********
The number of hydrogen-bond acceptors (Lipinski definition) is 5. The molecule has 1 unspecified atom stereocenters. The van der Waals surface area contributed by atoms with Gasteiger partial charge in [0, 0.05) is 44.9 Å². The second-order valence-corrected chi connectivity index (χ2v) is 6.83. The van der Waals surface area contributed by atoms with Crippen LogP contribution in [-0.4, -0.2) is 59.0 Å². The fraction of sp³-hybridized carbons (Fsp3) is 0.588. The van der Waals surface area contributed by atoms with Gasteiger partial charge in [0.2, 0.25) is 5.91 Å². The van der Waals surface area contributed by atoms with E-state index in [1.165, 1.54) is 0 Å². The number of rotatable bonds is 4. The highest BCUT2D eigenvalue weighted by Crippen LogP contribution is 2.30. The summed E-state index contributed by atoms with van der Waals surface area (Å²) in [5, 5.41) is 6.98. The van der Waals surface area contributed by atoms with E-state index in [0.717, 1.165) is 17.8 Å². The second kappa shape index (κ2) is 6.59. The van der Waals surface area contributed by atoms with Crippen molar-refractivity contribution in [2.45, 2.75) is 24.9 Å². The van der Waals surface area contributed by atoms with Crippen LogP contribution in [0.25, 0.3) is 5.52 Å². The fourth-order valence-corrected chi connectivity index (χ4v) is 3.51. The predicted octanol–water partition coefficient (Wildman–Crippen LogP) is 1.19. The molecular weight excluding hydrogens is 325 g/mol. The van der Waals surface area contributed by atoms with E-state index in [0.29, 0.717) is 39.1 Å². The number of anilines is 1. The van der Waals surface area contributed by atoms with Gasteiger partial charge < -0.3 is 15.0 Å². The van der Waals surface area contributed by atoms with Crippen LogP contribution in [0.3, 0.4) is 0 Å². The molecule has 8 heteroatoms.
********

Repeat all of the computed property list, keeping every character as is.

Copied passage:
The number of hydrogen-bond acceptors (Lipinski definition) is 5. The molecule has 1 unspecified atom stereocenters. The van der Waals surface area contributed by atoms with Gasteiger partial charge in [0, 0.05) is 44.9 Å². The second-order valence-corrected chi connectivity index (χ2v) is 6.83. The van der Waals surface area contributed by atoms with Crippen LogP contribution in [-0.4, -0.2) is 59.0 Å². The fraction of sp³-hybridized carbons (Fsp3) is 0.588. The van der Waals surface area contributed by atoms with Gasteiger partial charge in [0.2, 0.25) is 5.91 Å². The van der Waals surface area contributed by atoms with E-state index in [1.165, 1.54) is 0 Å². The number of rotatable bonds is 4. The highest BCUT2D eigenvalue weighted by Crippen LogP contribution is 2.30. The summed E-state index contributed by atoms with van der Waals surface area (Å²) in [5, 5.41) is 6.98. The van der Waals surface area contributed by atoms with E-state index in [0.717, 1.165) is 17.8 Å². The second kappa shape index (κ2) is 6.59. The van der Waals surface area contributed by atoms with Crippen molar-refractivity contribution in [2.45, 2.75) is 24.9 Å². The van der Waals surface area contributed by atoms with Crippen LogP contribution in [0.25, 0.3) is 5.52 Å². The fourth-order valence-corrected chi connectivity index (χ4v) is 3.51. The predicted octanol–water partition coefficient (Wildman–Crippen LogP) is 1.19. The molecular weight excluding hydrogens is 325 g/mol. The van der Waals surface area contributed by atoms with E-state index in [0.29, 0.717) is 39.1 Å². The number of anilines is 1. The van der Waals surface area contributed by atoms with Gasteiger partial charge < -0.3 is 15.0 Å². The van der Waals surface area contributed by atoms with Crippen LogP contribution in [0.3, 0.4) is 0 Å². The molecule has 8 heteroatoms.